Vassalboro residents learn about sewer expansion project

by Mary Grow

Ten people showed up for the Vassalboro selectmen’s June 28 public hearing on a Community Development Block Grant for the sewer extension project, not all of them members of the Vassalboro Sanitary District Board of Trustees.

Despite the audience being larger than usual for a local hearing, no one had questions, so the hearing lasted the typical two minutes.

Engineer Richard Green of Hoyle, Tanner and Associates, of Brunswick, distributed a summary of the project. The goal is to connect Vassalboro’s sewer system to Winslow’s and thence to the regional treatment plant in Waterville.

Work includes installing new sewer pipes along Route 32 from East Vassalboro to Winslow and major changes – replacements, upgrades and demolitions – at the existing treatment facilities in Vassalboro. Total project cost is estimated at more than $7 million. The Community Development Block Grant is $975,000; Vassalboro Tax Increment Finance (TIF) money and state and federal grants and loans are expected to cover the rest of the cost, with the Sanitary District borrowing what Green called “quite a bit.”

The public hearing was followed by a selectmen’s meeting at which selectmen returned to two issues raised earlier in June. They unanimously authorized Town Manager Mary Sabins to negotiate with state officials to end Vassalboro’s lease of the Three Mile Pond former rest area and boat landing.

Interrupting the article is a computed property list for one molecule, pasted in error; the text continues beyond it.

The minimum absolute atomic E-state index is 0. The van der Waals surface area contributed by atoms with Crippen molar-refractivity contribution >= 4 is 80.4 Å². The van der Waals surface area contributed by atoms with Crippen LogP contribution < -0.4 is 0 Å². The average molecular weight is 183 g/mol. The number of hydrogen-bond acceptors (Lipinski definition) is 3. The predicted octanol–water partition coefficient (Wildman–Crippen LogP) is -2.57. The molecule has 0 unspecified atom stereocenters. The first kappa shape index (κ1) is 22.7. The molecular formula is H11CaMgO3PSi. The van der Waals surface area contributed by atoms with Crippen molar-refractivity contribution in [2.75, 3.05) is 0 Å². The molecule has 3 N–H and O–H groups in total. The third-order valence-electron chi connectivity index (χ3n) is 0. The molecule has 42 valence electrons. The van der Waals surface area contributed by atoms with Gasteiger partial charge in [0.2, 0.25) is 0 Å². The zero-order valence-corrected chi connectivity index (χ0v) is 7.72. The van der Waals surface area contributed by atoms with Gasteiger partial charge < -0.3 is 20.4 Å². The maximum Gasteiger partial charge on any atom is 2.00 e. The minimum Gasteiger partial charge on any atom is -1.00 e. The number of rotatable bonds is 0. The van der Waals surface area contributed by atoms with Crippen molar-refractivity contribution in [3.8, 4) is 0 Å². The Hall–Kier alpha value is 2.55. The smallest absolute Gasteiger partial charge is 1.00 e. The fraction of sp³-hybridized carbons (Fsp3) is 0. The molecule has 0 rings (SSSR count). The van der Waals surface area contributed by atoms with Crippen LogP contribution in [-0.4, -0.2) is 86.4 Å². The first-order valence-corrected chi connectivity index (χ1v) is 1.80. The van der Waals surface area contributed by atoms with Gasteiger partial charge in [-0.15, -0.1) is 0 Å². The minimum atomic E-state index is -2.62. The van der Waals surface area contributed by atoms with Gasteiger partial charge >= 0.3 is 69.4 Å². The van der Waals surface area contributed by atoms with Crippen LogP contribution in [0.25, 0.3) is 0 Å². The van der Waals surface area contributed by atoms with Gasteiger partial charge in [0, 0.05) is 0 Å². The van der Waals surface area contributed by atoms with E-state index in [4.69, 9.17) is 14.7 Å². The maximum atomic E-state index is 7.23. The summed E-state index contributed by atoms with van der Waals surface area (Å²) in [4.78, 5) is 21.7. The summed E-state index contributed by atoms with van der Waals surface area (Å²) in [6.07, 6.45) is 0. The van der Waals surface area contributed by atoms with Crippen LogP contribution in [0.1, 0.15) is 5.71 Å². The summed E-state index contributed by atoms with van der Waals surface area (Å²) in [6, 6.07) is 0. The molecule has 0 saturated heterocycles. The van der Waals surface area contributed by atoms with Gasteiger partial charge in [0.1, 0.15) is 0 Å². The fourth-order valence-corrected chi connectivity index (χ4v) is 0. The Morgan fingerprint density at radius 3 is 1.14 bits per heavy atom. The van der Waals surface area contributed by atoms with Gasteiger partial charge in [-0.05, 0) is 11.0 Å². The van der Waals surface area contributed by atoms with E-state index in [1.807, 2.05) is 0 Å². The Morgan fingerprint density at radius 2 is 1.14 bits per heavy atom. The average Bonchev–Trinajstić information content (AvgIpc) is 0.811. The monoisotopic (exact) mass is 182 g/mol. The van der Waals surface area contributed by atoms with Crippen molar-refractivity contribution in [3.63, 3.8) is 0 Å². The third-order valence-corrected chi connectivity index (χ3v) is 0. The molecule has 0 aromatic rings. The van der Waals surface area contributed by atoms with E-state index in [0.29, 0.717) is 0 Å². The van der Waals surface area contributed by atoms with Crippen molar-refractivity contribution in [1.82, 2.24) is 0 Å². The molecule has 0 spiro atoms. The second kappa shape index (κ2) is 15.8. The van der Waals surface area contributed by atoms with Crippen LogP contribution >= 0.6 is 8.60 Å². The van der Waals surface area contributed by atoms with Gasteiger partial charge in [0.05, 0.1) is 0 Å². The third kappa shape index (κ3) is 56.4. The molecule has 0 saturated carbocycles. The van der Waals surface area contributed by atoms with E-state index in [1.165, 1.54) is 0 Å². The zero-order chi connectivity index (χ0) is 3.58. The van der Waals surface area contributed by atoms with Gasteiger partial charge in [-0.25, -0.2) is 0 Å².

They took no action on a possible request to voters to approve an ordinance limiting medical marijuana storefronts in town. Board Chairman Lauchlin Titus said so far residents have expressed little interest in the issue.

They also took no action on Selectman John Melrose’s suggestion that Vassalboro needs a Budget Committee Ordinance to codify the responsibilities of the committee, which has existed for decades without written authority. The issue might be on the agenda for their July 12 meeting.

The board had two bids on a tax-acquired property in North Vassalboro. They unanimously accepted the higher, from Thomas Harville, of Skowhegan.

As the fiscal year ended, selectmen appointed, or in most cases reappointed, members of town boards and committees. They asked Sabins to continue discussion with two residents who had expressed interest in joining boards.

 
 

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